It's a Zucchini in There

Although I am a fan of pasta, I generally don't eat it as much as my parents might fear. I actually can't even remember when was the last time I made it, and there's a forlorn box of fetticine in my cupboard that I think I bought in August. I like pasta for its simplicity and ease, and the fact that it can complement almost any dish. You buy a box (or make it yourself), drop it in some water, and enjoy. On a late night when I'm tired and hungry and uninterested in being a fake-chef, I cook up some angel hair, add a little butter, and I am as happy as the clams I would be too lazy to add to my meal.

But, as nice as pasta is, even I can admit it's a little boring. It's not pasta's fault. It's a solid staple of dining, loyal and dependable, and that's a good thing, but every once in a while I long for food with more rich complexity than flour and eggs. So, a few years ago, I was intrigued by Mark Bittman's suggestion that pasta dishes should be less about the pasta and more about the toppings. Specifically, the toppings should be less about sauces and more about actual vegetables. Cue: zucchini pasta.

Bittman's zucchini pasta creation has the pasta as just one part of an equal mix of squash and veggies. It's a nice take on healthy-ing up dinners, without just completely eliminating the pasta. My parents adapted the recipe by adding shrimp and cutting out the tomatoes; the result is a lovely mix of flavors--crisp zucchini, smooth pasta, fresh shrimp. Bittman's recipe yields a slightly liquid tomato-based sauce, but my parents' version is a little dryer, cooked in a pan without added liquid.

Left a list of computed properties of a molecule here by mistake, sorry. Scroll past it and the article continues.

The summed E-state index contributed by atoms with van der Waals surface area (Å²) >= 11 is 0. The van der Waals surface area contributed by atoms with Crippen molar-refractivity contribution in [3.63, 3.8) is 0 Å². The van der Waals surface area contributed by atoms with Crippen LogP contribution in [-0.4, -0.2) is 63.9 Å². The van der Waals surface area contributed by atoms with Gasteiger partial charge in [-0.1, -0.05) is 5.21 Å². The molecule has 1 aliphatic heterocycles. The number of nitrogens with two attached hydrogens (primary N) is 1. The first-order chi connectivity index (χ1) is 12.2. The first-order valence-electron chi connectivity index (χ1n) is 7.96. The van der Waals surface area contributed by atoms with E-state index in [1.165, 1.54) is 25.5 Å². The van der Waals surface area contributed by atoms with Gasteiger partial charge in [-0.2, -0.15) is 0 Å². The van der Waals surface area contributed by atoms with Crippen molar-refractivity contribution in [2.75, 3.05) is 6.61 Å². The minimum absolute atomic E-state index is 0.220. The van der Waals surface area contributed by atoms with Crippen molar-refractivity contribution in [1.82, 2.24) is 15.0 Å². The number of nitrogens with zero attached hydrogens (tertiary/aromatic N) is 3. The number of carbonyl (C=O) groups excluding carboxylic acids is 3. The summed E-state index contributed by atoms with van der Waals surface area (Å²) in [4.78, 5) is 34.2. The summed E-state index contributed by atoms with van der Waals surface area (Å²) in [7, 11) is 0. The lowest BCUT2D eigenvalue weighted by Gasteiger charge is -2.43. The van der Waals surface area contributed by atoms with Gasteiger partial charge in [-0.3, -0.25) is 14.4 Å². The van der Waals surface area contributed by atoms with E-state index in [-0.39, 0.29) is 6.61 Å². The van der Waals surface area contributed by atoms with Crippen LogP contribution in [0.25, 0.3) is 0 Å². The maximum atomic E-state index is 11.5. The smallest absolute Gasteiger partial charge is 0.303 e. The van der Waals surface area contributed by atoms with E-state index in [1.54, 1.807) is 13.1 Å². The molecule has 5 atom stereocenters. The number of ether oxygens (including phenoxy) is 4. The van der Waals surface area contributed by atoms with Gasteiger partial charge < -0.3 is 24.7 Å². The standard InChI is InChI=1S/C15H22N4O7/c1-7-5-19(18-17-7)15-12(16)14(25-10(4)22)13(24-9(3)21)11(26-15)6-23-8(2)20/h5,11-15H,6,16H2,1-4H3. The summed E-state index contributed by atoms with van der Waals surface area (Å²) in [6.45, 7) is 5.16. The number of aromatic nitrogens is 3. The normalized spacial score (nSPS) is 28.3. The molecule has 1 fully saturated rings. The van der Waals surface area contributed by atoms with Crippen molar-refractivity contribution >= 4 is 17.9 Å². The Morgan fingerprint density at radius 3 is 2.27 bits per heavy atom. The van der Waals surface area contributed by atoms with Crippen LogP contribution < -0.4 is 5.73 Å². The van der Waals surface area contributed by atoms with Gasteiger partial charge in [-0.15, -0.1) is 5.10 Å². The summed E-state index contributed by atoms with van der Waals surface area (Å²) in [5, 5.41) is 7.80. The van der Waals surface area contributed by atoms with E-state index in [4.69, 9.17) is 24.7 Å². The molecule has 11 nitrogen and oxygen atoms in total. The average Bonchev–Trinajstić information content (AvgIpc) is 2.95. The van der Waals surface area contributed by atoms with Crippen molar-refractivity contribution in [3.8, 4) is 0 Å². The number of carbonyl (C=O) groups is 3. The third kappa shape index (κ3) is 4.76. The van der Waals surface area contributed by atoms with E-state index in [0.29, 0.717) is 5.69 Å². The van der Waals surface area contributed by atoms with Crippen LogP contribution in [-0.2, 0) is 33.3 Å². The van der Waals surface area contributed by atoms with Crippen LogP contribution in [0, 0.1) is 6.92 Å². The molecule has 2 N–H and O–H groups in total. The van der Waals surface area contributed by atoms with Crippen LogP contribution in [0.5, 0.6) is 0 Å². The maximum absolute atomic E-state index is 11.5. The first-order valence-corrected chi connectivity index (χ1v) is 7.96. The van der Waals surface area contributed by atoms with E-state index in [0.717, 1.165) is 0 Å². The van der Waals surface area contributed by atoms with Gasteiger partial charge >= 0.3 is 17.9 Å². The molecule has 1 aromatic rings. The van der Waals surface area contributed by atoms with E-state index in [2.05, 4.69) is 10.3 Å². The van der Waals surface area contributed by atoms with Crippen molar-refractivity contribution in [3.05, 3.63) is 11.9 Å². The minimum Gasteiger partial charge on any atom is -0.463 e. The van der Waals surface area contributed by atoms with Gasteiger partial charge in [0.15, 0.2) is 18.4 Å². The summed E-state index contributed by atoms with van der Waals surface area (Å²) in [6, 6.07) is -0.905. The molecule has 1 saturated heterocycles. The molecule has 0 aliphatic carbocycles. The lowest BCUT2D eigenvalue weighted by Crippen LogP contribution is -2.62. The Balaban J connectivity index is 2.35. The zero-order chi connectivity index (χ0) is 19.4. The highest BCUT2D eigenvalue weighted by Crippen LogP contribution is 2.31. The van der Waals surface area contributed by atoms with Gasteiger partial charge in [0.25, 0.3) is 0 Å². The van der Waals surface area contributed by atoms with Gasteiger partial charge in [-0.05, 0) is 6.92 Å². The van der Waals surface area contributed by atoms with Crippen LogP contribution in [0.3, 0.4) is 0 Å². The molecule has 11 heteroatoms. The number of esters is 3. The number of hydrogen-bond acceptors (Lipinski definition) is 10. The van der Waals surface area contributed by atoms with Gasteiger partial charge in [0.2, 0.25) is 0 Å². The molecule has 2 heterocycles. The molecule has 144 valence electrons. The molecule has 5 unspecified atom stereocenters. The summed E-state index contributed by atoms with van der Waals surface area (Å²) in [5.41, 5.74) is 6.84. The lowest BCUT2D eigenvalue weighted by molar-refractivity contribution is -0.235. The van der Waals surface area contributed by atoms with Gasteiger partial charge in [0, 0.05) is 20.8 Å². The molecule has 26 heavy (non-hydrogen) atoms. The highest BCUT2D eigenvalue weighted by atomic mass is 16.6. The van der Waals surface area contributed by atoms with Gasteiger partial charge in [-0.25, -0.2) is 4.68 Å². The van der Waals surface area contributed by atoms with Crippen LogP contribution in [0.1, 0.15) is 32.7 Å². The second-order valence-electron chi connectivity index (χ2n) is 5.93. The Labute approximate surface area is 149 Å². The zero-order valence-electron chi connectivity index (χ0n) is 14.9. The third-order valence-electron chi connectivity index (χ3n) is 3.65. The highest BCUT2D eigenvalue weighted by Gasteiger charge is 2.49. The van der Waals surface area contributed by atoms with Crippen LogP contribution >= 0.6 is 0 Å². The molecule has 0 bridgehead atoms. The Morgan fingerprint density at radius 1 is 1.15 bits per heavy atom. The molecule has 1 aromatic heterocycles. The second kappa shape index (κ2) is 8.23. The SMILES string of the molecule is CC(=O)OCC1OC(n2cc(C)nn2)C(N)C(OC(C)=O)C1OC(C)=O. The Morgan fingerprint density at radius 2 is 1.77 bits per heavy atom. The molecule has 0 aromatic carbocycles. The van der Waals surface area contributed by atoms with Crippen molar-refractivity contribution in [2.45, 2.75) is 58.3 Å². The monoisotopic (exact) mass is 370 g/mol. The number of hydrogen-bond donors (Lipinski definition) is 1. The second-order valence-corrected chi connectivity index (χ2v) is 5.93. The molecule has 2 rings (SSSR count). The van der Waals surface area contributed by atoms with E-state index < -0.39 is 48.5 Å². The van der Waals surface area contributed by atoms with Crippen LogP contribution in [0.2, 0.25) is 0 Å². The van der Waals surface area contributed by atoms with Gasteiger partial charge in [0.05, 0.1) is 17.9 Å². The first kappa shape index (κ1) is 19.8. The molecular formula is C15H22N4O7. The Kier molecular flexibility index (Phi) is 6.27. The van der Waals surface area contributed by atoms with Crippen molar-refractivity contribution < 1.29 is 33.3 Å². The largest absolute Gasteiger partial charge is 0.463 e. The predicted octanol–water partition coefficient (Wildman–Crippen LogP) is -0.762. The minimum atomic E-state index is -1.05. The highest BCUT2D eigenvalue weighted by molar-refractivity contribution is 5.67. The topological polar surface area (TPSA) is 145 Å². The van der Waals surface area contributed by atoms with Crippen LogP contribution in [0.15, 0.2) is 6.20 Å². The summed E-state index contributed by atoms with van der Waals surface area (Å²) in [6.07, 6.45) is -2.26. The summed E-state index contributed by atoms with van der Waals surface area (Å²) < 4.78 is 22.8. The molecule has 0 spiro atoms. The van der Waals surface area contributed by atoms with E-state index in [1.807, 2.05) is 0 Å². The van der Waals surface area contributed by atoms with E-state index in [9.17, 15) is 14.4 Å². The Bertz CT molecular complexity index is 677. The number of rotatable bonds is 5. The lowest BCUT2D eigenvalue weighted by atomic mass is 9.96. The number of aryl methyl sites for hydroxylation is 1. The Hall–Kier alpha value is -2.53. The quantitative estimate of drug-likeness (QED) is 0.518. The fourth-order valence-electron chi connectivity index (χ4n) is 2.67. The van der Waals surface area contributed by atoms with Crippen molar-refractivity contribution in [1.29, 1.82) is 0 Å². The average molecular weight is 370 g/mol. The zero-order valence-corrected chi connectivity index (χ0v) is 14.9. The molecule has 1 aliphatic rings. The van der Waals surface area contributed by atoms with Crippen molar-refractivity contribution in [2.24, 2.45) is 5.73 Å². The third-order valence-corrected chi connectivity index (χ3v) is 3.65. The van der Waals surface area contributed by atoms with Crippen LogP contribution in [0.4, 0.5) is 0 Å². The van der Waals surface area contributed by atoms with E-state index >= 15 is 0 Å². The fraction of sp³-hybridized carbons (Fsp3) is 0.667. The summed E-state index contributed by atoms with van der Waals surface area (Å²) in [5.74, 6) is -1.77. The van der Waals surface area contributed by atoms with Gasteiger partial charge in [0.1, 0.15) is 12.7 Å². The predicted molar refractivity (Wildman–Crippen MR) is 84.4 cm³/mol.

Salt and pepper
1/4 cup extra virgin olive oil
5 or 6 medium zucchini, rinsed, trimmed and cut into ribbons or coins
1/2 pound cut pasta, like ziti or penne
1-2 pounds shrimp
Freshly grated Parmesan

Bring a large pot of water to a boil and salt it.
Put olive oil in a large skillet over medium heat.
Add zucchini, cooking until golden brown.
Add salt and pepper.
Add shrimp.
Cook for about 20 minutes, or until very tender.
Cook pasta until it is nearly but not quite tender.
Drain pasta and finish cooking it in pan.
Serve, garnished with Parmesan.

Image from Bitten

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